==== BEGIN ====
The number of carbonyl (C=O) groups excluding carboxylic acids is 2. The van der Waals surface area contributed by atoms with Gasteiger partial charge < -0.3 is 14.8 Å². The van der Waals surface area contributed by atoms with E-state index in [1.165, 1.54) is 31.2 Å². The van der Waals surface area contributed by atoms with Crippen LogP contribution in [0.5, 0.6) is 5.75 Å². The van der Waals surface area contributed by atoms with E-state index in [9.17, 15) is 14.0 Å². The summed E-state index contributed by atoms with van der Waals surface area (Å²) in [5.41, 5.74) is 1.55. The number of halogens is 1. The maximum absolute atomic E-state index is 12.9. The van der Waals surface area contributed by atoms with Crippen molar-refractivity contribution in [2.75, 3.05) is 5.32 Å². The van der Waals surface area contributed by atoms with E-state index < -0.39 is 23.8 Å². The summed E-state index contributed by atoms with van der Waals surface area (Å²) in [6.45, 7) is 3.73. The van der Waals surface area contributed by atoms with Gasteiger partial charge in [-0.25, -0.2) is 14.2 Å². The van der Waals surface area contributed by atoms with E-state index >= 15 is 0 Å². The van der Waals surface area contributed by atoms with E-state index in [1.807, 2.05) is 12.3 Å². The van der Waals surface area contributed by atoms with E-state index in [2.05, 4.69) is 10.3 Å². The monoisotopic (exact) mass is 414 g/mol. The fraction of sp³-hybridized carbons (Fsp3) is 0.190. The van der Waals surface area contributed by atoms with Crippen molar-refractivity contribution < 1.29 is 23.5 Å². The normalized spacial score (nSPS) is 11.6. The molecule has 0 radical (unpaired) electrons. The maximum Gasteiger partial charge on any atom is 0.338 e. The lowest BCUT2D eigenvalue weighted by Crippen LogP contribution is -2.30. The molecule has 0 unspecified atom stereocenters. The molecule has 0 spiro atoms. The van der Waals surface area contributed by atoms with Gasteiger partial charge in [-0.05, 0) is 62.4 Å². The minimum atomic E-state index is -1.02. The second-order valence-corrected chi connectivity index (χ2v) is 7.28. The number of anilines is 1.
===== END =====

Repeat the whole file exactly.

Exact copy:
The number of carbonyl (C=O) groups excluding carboxylic acids is 2. The van der Waals surface area contributed by atoms with Gasteiger partial charge < -0.3 is 14.8 Å². The van der Waals surface area contributed by atoms with E-state index in [1.165, 1.54) is 31.2 Å². The van der Waals surface area contributed by atoms with Crippen LogP contribution in [0.5, 0.6) is 5.75 Å². The van der Waals surface area contributed by atoms with E-state index in [9.17, 15) is 14.0 Å². The summed E-state index contributed by atoms with van der Waals surface area (Å²) in [5.41, 5.74) is 1.55. The number of halogens is 1. The maximum absolute atomic E-state index is 12.9. The van der Waals surface area contributed by atoms with Crippen molar-refractivity contribution in [2.75, 3.05) is 5.32 Å². The van der Waals surface area contributed by atoms with E-state index < -0.39 is 23.8 Å². The summed E-state index contributed by atoms with van der Waals surface area (Å²) in [6.45, 7) is 3.73. The van der Waals surface area contributed by atoms with Gasteiger partial charge in [-0.25, -0.2) is 14.2 Å². The van der Waals surface area contributed by atoms with E-state index >= 15 is 0 Å². The van der Waals surface area contributed by atoms with E-state index in [1.807, 2.05) is 12.3 Å². The van der Waals surface area contributed by atoms with E-state index in [2.05, 4.69) is 10.3 Å². The monoisotopic (exact) mass is 414 g/mol. The fraction of sp³-hybridized carbons (Fsp3) is 0.190. The van der Waals surface area contributed by atoms with Crippen molar-refractivity contribution < 1.29 is 23.5 Å². The normalized spacial score (nSPS) is 11.6. The molecule has 0 radical (unpaired) electrons. The maximum Gasteiger partial charge on any atom is 0.338 e. The lowest BCUT2D eigenvalue weighted by Crippen LogP contribution is -2.30. The molecule has 0 unspecified atom stereocenters. The molecule has 0 spiro atoms. The van der Waals surface area contributed by atoms with Gasteiger partial charge in [-0.05, 0) is 62.4 Å². The minimum atomic E-state index is -1.02. The second-order valence-corrected chi connectivity index (χ2v) is 7.28. The number of anilines is 1.